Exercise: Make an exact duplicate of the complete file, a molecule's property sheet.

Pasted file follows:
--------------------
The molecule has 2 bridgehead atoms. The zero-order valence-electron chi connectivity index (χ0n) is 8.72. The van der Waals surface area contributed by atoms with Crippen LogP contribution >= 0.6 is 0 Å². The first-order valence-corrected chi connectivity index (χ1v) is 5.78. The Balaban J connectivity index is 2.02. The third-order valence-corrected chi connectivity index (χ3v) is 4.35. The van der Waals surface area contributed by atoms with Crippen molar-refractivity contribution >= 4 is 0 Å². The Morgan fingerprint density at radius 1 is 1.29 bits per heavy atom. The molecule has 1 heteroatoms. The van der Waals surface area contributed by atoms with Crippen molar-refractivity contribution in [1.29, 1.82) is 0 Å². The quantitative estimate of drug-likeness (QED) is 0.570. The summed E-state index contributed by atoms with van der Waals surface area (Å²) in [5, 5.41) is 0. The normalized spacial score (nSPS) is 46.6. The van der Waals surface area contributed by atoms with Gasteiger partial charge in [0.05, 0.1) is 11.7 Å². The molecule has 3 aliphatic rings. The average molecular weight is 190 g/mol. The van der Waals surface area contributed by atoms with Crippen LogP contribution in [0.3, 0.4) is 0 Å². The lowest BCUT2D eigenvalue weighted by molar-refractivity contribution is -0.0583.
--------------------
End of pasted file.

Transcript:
The molecule has 2 bridgehead atoms. The zero-order valence-electron chi connectivity index (χ0n) is 8.72. The van der Waals surface area contributed by atoms with Crippen LogP contribution >= 0.6 is 0 Å². The first-order valence-corrected chi connectivity index (χ1v) is 5.78. The Balaban J connectivity index is 2.02. The third-order valence-corrected chi connectivity index (χ3v) is 4.35. The van der Waals surface area contributed by atoms with Crippen molar-refractivity contribution >= 4 is 0 Å². The Morgan fingerprint density at radius 1 is 1.29 bits per heavy atom. The molecule has 1 heteroatoms. The van der Waals surface area contributed by atoms with Crippen molar-refractivity contribution in [1.29, 1.82) is 0 Å². The quantitative estimate of drug-likeness (QED) is 0.570. The summed E-state index contributed by atoms with van der Waals surface area (Å²) in [5, 5.41) is 0. The normalized spacial score (nSPS) is 46.6. The van der Waals surface area contributed by atoms with Gasteiger partial charge in [0.05, 0.1) is 11.7 Å². The molecule has 3 aliphatic rings. The average molecular weight is 190 g/mol. The van der Waals surface area contributed by atoms with Crippen LogP contribution in [0.3, 0.4) is 0 Å². The lowest BCUT2D eigenvalue weighted by molar-refractivity contribution is -0.0583.